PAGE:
Can’t get enough cheesecake? Try one of these other fabulous cheesecake recipes – New York Cheesecake, Banana Cheesecake, Chocolate Orange Cheesecake, Bourbon Butterscotch Cheesecake, Lime Layered Cheesecake, White Chocolate Cranberry Cheesecake.

If you love this recipe as much as I do, I’d really appreciate a 5-star review.

a slice of san sebastian cheesecake on a glass plate

San Sebastian Cheesecake

Yield: 16 servings
Prep Time: 10 minutes
Cook Time: 25 minutes
Chilling Time: 4 hours
Total Time: 4 hours 35 minutes

San Sebastian Cheesecake is a unique cheesecake that is super-easy to make. It is stunning to see with it's mahogany brown on top and oozy, custardy center.

Ingredients

  • 32 oz (900g) cream cheese
  • 1 3/4 cups (14 oz, 392g) granulated sugar
  • 7 large eggs
  • 1 teaspoon table salt
  • 1 cup (8 oz, 240ml) heavy cream

Instructions

    1. Preheat the oven to 500°F. Line a 10" spring form pan with 2 sheets of parchment paper, leaving a 2" border of paper extending from the top of the pan. The paper will not lie flat against the pan, this is ok.
    2. Place the cheese and sugar in the bowl of a food processor. Pulse a few times to combine the ingredients. Add the eggs, salt and cream. Process the batter for 3 minutes to completely emulsify the batter. If you don't have a food processor the batter can be mixed in a stand or hand mixer. Just be sure to mix the batter until very smooth and glossy.
    3. Pour the batter into the prepared pan and immediately place it in the oven. Bake until the top of cheesecake is very dark brown and the sides of the cake are risen-up and set, about 25 minutes. The center of the cake will still be quite soft and will jiggle like a liquid if you shake the pan.
    4. Remove the cake from the oven and cool to room temperature on a cooling rack. Refrigerate the cake until completely chilled, at least 4 hours. The cake will be soft and fluffy around the edges and custardy in the center. The center will be set just enough to slice.

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Valerie

Sunday 6th of September 2020

Hi. How do I reduce the ingredients for 6 inch round pan ? Please advised. Thank you.

Eileen Gray

Sunday 6th of September 2020

The volume of the 10" round pan I used is about 2.5 times more than the volume of a 6" round pan. So you'd need to divide the ingredient by 2.5 to get the right amount of batter for a 6" pan. To make it easier you could just divide by 2 and have slightly more batter than you need (don't fill the pan more than 3/4 full) or divide by 3 and have a slightly shorter cake. The baking time will also be shorter since the pan is smaller.

NC

Saturday 20th of June 2020

Hi! I’m gonna attempt this recipe as a Father’s Day dessert. However, my oven temperature limit is only 446F. How long would you reckon I should have it baked for in order to achieve the same results? Thank you so much in advance!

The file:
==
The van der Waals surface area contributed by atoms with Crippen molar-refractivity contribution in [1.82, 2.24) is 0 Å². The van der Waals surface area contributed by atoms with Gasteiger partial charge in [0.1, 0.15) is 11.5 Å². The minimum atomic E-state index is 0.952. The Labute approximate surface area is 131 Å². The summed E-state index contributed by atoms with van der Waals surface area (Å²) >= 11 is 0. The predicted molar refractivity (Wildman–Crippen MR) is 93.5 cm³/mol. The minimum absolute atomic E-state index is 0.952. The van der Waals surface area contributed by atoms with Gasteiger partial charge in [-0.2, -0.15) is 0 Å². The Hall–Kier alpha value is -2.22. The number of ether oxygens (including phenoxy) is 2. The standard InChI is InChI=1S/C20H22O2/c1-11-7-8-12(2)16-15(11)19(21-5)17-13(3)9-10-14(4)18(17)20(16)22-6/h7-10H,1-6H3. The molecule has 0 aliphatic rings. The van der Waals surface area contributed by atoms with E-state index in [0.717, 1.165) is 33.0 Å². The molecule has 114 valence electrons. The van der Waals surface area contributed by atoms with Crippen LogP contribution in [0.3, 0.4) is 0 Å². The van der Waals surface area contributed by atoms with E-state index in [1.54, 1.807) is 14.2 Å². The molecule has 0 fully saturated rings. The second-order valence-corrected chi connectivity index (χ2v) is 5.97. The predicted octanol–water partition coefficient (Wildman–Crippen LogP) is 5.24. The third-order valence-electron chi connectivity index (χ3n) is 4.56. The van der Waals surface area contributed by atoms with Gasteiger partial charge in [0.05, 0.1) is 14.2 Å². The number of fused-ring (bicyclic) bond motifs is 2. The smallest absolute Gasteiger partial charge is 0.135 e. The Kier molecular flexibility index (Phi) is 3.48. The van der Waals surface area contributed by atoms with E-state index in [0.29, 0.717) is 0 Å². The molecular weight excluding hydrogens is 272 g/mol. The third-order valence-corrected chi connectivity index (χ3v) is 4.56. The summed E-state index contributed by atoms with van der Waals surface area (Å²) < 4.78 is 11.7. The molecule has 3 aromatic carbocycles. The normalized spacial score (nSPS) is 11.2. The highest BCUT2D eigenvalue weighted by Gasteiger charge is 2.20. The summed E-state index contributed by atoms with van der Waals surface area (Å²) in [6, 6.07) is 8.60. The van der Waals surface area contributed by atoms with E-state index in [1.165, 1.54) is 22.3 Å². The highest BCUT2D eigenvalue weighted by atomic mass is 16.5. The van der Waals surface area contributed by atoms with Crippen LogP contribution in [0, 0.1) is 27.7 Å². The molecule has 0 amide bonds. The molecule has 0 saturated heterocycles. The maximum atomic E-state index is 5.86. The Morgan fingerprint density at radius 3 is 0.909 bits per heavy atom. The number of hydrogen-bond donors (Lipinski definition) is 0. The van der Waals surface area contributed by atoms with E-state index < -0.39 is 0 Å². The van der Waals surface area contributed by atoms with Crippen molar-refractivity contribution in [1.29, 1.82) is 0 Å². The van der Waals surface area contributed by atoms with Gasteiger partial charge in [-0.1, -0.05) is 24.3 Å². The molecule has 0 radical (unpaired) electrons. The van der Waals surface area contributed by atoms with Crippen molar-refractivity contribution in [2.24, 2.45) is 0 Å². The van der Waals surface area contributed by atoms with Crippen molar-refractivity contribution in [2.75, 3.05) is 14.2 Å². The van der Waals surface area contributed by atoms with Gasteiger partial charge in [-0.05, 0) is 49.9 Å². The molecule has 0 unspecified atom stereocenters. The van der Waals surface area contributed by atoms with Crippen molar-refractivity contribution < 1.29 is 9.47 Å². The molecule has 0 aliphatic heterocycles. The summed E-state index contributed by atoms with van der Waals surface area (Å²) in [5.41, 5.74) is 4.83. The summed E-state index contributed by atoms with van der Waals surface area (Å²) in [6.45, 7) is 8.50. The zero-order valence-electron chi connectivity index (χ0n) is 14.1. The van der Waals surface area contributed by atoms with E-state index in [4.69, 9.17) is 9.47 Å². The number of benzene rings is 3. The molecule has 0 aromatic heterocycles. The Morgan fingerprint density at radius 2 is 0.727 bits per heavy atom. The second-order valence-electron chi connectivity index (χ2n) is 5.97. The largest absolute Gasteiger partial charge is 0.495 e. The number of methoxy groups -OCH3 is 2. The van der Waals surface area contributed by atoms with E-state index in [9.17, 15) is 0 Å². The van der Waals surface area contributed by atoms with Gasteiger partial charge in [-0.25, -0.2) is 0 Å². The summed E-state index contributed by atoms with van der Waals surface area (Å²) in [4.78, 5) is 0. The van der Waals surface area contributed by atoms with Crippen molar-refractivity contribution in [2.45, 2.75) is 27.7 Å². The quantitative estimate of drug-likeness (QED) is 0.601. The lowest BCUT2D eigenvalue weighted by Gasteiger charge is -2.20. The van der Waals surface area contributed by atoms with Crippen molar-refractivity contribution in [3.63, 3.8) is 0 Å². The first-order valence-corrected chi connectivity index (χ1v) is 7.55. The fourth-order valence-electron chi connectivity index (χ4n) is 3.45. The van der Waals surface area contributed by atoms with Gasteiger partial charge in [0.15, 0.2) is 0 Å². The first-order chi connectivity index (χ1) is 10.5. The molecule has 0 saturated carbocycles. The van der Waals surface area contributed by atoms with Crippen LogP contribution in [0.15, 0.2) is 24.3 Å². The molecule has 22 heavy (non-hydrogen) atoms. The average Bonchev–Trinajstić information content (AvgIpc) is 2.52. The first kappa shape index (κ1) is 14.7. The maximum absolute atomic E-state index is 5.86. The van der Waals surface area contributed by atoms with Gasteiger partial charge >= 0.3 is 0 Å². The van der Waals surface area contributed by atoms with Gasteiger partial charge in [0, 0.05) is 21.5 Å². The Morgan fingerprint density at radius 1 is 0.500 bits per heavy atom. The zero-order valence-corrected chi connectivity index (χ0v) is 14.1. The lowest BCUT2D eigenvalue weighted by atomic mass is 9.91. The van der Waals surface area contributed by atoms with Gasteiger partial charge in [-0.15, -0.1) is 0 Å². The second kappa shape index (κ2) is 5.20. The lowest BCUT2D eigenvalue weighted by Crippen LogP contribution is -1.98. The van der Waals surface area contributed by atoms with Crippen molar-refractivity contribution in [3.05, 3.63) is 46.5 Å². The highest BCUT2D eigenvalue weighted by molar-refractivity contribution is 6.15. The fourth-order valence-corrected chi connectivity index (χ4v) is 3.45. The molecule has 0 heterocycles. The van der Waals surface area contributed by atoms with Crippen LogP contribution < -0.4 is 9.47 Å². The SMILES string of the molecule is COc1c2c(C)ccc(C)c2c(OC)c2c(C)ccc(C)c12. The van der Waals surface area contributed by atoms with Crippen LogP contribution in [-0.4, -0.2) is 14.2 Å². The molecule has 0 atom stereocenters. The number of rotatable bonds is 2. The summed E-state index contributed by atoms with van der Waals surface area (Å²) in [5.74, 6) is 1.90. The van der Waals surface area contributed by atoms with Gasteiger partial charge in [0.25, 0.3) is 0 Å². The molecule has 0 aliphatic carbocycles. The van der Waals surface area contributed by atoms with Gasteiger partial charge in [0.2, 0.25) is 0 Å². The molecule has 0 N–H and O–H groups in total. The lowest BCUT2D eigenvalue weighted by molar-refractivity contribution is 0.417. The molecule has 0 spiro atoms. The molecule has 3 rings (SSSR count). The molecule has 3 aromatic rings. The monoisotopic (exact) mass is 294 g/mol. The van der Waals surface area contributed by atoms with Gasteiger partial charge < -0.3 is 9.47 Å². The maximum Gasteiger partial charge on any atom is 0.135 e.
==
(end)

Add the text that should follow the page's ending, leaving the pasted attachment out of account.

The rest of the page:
Eileen Gray

Saturday 20th of June 2020

I can't say the exact amount of time. I would just start checking at the time listed in the recipe(25 min) and look for signs the cake is done. The top should be very dark brown and the sides of the cake will puff up and set. The middle portion of the cake will still be loose. I would expect that the cake may take 5-10 minutes longer. But, again, go more by how the cake looks than the exact time.

Tammy

Monday 18th of May 2020

Regardless of how much I’ve tried tweaking the recipe (less eggs, less time in the oven), the center always comes out more solid than I’d like. I’m looking to achieve a semi-molten center. Any recommendations? 2. Why is there a syrupy liquid that forms at the bottom, between the side and the baking paper. It’s quite a lot, so I usually tilt the cheesecake (with the plate underneath it) to move all the syrup to one side, and then let a napkin absorb it.

nairy

Wednesday 17th of February 2021

Hello Tammy, the liquid can also be a result of over- mixing / if you beat the mixture too long.. try to mix for shorter time- just enough to have the batter homogeneous. good luck!

Eileen Gray

Monday 18th of May 2020

Hi Tammy. First off, using less eggs means less liquid in the batter so wouldn't make the interior more custardy. The eggs are key to the custardy flavor and texture of this recipe. Are you using large eggs? What brand of cream cheese are you using? Are you using heavy cream? As far as the syrupy liquid, I can't even imagine what would cause that to happen. There must be liquid seeping out for some reason. Does the liquid form while the cake is chilling or is it there right out of the oven?

Bayan

Sunday 19th of April 2020

For some reason the one I baked tastes like eggs

Eileen Gray

Sunday 19th of April 2020

This recipe does taste different than a typical cheesecake. It's quite custardy and eggy. That's the way it is.

Khadejah

Sunday 2nd of February 2020

I am doing this recipe now, I hope it's delicious and perfect, Thankssss